An imperfect mirror of its former self

Black Mirror Season 5 is off to a comparatively lacklustre start

Angourie Rice stars in Black Mirror Season 5. Photos © Netflix

Netflix finally launched the fifth season of the long-awaited hit dystopian series Black Mirror. And while the newest season remains inventive and thought-provoking on the dark side of technology, it feels like the series creators are somewhat tired and running out of fresh ideas.

The release of Season 5 was delayed by last year's Black Mirror: Bandersnatch, the extended stand-alone episode that follows the doomed life of a young programmer intent on making a video game based on the fictional choose-your-own-adventure novel Bandersnatch. The special episode also presented interactive content, allowing the audience to make decisions on plot developments and even possible endings

Now, as the regular series returns, the fifth season of Black Mirror consists of three new episodes, all written by series creator Charlie Brooker, and starring top-level actors including Miley Cyrus, Topher Grace, Anthony Mackie, Andrew Scott, Nichole Beharie and Damson Idris, among others. The show still mixes sci-fi with high drama and suspense, highlighting topics related to humanity's relationship with technology, tackling cybersex, social-media abuse and robots.

Unfortunately, only one-and-a-half of the three new episodes live up to the old Black Mirror magic.

The season opener, Striking Vipers, is probably the strongest. It's about an evolving friendship and marriage. The married couple, Danny (Anthony Mackie) and Theo (Nicole Beharie), have settled into a tiresome predictability after 11 years together. Things change when Danny is visited by an old friend, Karl (Yahya Abdul-Mateen II), on his birthday. Danny is given a VR upgrade version of his old favourite fighting video games from his college days, called Striking Vipers (think Street Fighter or Mortal Kombat). The two men reunite and enter this virtual-reality game as their respective in-game avatars. But instead of fighting each other, they start having sex. What happens next has a negative impact on the already troubled marriage. It's very interesting to see an imagination take on the implications of full-body VR gaming.

Striking Vipers. NETFLIX

Smithereens is the most intense and edge-of-your-seat episode in the batch, as it centres on Chris (Andrew Scott), an Uber-like driver who kidnaps Jaden (Damson Idris), an employee from a well-known social-media company called Smithereen, and holds him hostage at gunpoint. Most of the tension throughout the episode is wisely kept in the confines of Chris' car, where his prisoner is just trying to escape or stay alive. But as police surround the car, Chris demands to speak to Smithereen CEO Billy Bauer (Topher Grace) on the phone. And as soon as Chris starts to reveal the reason behind his action, the tension goes downhill. The episode as a whole feels unfocused as to what its angle is meant to be. Is it because people are spending too much time on their smartphones? Or because social media can drive people crazy? The episode briefly touches on both, but it doesn't really have anything novel or meaningful to say about either.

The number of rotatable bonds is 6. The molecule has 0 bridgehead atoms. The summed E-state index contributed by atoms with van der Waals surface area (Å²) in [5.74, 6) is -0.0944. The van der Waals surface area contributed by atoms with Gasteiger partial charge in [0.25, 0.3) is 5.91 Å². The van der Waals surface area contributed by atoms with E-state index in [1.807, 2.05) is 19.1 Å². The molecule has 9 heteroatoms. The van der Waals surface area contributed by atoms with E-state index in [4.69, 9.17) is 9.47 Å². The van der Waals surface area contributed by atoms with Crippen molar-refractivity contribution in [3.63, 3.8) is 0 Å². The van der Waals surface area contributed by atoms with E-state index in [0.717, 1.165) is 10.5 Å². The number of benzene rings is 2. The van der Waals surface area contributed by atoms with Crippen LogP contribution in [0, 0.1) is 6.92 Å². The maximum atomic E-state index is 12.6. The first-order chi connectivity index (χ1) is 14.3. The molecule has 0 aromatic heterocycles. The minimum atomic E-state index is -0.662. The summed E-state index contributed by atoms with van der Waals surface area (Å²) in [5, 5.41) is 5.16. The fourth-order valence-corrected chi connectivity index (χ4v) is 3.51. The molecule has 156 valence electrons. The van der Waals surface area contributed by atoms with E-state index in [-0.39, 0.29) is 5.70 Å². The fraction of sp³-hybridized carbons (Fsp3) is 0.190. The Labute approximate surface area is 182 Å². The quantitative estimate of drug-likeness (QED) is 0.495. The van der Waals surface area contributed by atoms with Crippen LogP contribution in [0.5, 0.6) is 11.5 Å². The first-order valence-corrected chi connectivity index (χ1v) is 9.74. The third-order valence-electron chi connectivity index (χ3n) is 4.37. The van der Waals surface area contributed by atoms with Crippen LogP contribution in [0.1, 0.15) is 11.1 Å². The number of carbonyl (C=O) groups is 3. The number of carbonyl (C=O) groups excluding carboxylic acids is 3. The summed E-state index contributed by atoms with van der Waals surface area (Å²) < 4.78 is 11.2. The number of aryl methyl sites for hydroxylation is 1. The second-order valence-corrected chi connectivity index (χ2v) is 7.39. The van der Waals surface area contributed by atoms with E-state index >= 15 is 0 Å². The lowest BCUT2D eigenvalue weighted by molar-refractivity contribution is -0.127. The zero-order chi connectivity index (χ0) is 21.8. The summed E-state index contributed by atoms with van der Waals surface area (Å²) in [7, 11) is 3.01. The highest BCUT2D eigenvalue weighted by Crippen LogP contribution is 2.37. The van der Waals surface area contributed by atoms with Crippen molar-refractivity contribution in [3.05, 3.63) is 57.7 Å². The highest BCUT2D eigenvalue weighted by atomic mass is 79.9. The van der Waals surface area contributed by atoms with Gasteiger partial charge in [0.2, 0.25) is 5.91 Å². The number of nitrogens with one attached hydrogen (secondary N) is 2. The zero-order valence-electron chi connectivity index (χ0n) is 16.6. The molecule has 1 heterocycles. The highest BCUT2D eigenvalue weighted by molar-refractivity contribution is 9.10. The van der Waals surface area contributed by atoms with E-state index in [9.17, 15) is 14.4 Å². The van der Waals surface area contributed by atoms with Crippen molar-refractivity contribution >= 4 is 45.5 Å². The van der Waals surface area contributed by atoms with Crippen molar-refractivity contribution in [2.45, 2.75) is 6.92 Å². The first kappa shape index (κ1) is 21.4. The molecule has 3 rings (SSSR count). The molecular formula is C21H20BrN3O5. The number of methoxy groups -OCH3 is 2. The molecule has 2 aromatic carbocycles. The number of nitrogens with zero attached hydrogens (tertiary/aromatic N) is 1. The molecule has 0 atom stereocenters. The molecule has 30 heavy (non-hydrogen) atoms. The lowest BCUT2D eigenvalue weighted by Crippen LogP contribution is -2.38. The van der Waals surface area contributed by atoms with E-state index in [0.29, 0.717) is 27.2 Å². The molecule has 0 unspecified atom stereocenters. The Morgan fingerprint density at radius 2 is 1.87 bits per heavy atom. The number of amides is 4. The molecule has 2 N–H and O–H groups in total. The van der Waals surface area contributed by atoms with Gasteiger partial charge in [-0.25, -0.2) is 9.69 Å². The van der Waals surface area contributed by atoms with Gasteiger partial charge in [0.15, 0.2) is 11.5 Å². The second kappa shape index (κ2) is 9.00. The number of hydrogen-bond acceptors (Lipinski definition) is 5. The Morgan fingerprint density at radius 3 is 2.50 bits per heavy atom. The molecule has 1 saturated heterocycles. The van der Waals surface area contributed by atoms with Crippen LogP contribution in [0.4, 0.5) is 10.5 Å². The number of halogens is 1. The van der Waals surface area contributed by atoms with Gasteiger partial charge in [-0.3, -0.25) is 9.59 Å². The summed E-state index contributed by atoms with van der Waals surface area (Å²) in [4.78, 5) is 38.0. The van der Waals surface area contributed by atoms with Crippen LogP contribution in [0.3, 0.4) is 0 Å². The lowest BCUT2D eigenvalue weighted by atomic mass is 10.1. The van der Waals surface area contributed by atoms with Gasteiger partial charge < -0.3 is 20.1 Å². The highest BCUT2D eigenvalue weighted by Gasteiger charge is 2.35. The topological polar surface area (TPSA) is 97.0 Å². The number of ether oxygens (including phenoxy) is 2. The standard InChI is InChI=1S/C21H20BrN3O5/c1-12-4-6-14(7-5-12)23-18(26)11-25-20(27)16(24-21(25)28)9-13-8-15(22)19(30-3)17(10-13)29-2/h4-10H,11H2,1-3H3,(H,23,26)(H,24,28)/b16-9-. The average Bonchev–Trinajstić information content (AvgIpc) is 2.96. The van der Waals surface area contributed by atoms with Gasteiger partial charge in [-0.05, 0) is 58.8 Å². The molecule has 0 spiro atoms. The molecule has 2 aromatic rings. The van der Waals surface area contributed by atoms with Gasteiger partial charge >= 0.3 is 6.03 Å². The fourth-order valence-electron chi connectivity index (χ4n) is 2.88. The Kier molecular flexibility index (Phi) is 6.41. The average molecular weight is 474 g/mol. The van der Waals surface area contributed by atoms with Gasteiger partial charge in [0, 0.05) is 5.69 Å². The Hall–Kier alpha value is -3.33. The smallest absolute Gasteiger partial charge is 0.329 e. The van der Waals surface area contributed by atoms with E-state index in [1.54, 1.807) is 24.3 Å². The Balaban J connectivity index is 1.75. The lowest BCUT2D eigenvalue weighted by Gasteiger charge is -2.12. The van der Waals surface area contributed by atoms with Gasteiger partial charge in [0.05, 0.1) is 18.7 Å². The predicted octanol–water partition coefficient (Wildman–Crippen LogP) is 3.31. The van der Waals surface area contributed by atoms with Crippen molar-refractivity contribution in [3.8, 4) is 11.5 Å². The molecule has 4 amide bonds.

The last episode, and perhaps the weakest of the three, is Rachel, Jack And Ashley Too. The episode stars Miley Cyrus as Ashley O, a fictionalised version of the beloved pop star. But somehow Ashley isn't as happy as she looks in her colourful music videos. She's depressed and wishing to take a darker direction with her music. Of course, her control-freak aunt and manager, Catherine (Susan Pourfar), won't have that.

Then there's a diehard fan of Ashley O, Rachel (Agourie Rice), and her goth older sister, Jack (Madison Davenport), who end up getting involved in the conflict between Ashley O and her evil aunt with the aid of an AI robot toy version of Ashley O that Rachel received for her birthday.

Instead of digging into the technology and its implications, the episode turns into a cartoonish teen movie and a surface-level meditation on the superficiality of the pop industry -- the kind of story we've all seen countless times.

The fifth season of Black Mirror isn't necessary bad -- each episode has a glimmer of something exciting -- but unfortunately that didn't quite go far enough. We're not left pondering the big questions about humans and AI, digital life after death, robot confidants, or anything great that we used to see from the show's earlier seasons.

Let's hope that this won't be the end of Black Mirror, and that the next season will be as smart and fresh as the earlier seasons.